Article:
At its simplest, the Henry III Fine Rolls project provides the first, comprehensive translation of the surviving 56 fine rolls from the reign of King Henry III. As is well known, the Record Commission used a typeface – the well-named ‘record type’ – that replicated the abbreviations of the chancery and exchequer enrolments; the Record Commission edition of the Fine Rolls was no exception. The Record Commission editors clearly shared a view that readers of their volumes would be both fluent and unchallenged at reading heavily-abbreviated Latin texts. Ours is a very different world, where Latin texts (not to mention technical abbreviations of Latin text) are now considered too exclusive and problematic an investment for scholars and students – not to mention, the ever-elusive general public desiring immediate dissemination and quantifiable impact. The project’s website style-book is very clear on the preference for English translation over Latin text: ‘the guiding principle in editing the Fine Rolls of Henry III has been to make them as intelligible as possible to as wide an audience as possible’. Providing translations – the scholarly equivalent of getting one’s hands dirty – is often a tough and thankless task, and certainly no soft option. The project’s translations are faithful, careful, and precise, and its style-book supplies a valuable commentary on the rules governing the project’s method of translation and a detailed explanation of its conventions in regard to naming practices, ecclesiastical feast-days, formulae, money, land valuations, and other technical information.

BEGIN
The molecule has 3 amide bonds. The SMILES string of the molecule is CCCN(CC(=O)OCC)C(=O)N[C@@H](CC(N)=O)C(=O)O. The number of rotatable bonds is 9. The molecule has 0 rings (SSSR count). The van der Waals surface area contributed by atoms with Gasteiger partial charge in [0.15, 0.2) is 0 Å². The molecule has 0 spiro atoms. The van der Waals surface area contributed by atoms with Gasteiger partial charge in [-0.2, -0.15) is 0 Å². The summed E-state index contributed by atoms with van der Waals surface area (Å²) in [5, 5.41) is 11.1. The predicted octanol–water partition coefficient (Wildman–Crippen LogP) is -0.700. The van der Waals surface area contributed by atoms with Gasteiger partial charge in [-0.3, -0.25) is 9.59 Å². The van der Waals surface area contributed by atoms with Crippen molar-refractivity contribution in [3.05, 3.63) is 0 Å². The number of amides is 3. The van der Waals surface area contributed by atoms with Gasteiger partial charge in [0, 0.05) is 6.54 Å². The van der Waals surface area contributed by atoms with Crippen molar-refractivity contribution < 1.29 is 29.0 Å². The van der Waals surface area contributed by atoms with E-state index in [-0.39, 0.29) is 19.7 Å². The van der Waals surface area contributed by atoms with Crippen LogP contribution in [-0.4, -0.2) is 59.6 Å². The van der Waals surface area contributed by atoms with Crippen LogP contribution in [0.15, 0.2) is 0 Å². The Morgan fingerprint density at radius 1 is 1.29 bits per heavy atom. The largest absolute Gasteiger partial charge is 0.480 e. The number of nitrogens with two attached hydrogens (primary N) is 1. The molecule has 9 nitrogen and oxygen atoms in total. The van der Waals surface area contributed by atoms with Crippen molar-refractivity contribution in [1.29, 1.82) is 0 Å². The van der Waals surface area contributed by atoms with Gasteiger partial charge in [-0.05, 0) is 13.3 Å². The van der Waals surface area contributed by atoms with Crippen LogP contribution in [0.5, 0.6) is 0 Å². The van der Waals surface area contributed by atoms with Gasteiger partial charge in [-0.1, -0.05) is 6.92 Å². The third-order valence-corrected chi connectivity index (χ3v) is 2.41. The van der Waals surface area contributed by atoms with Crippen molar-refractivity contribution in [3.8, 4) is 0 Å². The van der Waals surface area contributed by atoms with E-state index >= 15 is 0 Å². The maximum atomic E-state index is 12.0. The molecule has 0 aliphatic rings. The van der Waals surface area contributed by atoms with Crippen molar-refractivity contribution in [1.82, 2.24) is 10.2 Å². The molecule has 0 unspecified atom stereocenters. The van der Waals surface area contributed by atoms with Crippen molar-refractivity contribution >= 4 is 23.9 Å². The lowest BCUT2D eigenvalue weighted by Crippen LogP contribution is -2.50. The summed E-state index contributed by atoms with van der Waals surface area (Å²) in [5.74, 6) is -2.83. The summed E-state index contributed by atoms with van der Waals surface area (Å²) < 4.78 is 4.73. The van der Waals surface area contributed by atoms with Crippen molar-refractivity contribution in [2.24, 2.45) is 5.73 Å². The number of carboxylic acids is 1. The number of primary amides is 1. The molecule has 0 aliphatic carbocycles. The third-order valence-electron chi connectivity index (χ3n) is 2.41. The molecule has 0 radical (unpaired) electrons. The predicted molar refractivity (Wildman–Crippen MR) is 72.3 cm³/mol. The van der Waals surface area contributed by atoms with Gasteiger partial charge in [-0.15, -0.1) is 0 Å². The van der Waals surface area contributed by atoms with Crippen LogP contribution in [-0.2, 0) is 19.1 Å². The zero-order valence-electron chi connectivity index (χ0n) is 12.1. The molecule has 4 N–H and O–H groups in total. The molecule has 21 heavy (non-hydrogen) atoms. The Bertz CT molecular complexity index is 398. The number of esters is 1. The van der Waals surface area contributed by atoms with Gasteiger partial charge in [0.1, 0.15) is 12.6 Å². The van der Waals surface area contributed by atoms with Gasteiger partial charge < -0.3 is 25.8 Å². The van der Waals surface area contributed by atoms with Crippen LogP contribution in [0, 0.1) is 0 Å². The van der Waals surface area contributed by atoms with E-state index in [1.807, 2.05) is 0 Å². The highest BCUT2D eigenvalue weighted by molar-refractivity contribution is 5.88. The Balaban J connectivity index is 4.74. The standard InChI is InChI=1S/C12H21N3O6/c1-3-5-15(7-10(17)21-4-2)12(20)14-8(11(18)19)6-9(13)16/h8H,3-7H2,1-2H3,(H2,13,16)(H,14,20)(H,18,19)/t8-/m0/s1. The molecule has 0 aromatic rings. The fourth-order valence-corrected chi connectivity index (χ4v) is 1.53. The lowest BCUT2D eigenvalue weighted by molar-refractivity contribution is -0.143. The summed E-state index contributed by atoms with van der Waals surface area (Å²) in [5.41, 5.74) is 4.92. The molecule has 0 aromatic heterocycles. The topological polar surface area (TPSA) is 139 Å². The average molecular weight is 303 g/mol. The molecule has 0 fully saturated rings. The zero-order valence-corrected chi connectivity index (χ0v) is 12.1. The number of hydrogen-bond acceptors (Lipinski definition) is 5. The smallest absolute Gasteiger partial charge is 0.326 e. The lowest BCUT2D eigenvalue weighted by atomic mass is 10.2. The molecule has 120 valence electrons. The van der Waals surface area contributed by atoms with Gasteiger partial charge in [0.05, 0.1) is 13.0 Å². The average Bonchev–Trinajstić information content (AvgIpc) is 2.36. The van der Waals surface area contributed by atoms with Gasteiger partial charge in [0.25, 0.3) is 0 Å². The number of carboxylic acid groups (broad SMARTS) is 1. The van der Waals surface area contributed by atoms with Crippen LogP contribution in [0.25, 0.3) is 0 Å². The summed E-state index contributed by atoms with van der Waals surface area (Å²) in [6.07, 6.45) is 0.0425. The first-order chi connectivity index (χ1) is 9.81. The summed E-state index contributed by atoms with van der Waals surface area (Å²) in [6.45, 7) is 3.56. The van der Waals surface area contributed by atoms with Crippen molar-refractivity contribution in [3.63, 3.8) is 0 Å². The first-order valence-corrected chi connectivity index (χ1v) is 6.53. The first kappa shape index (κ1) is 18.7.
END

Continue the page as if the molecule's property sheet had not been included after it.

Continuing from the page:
The potential limitations of this reliance on translations are more than compensated for by the project’s most remarkable feature: a facility that allows the user to examine high-quality digital images of the original rolls themselves. With some minimal scrolling and with a simple click on a link, the user is taken – the gods and gremlins of broadband permitting – to a high-quality digital image of the original entry on the original membrane of the original fine roll. Here the project really comes into own. Users can now explore, examine, check, compare, and transcribe individual entries from the comfort of their own desks – or wherever they happen to have access to the web. It is impossible to exaggerate the importance of this facility. Occasionally, for instance, the sight of the original roll provides a distinctive and memorable insight into the workings of the king’s chancery and the wider dynamics of his government. A glimpse, for instance, at the fifth membrane of the fine roll for the eighth regnal year (1223–4) underlines the scale of the crisis precipitated by Falkes de Bréauté, one of the leading figures in the military establishment of King John (recently upgraded from ‘military adventurer’ to ‘soldier and royal favourite’), whose defiance both unsettled and united leading representatives of the minority government. During the subsequent siege of his castle at Bedford, valiantly and violently held by Falkes’s brother, William, entries reporting the despatch of numerous writs commanding different clusters of sheriffs to seize the chattels of Falkes, William, and their men were squeezed into a small body of space after the compilation of the roll. This detail is described in the printed edition of the roll, but only when the membrane itself has been viewed online can the user appreciate the burden of bureaucratic confusion created by the crisis. The value of such a resource as a teaching aid – as a tool, for instance, for the teaching of diplomatic, palaeography, political history, even material culture – requires little emphasis.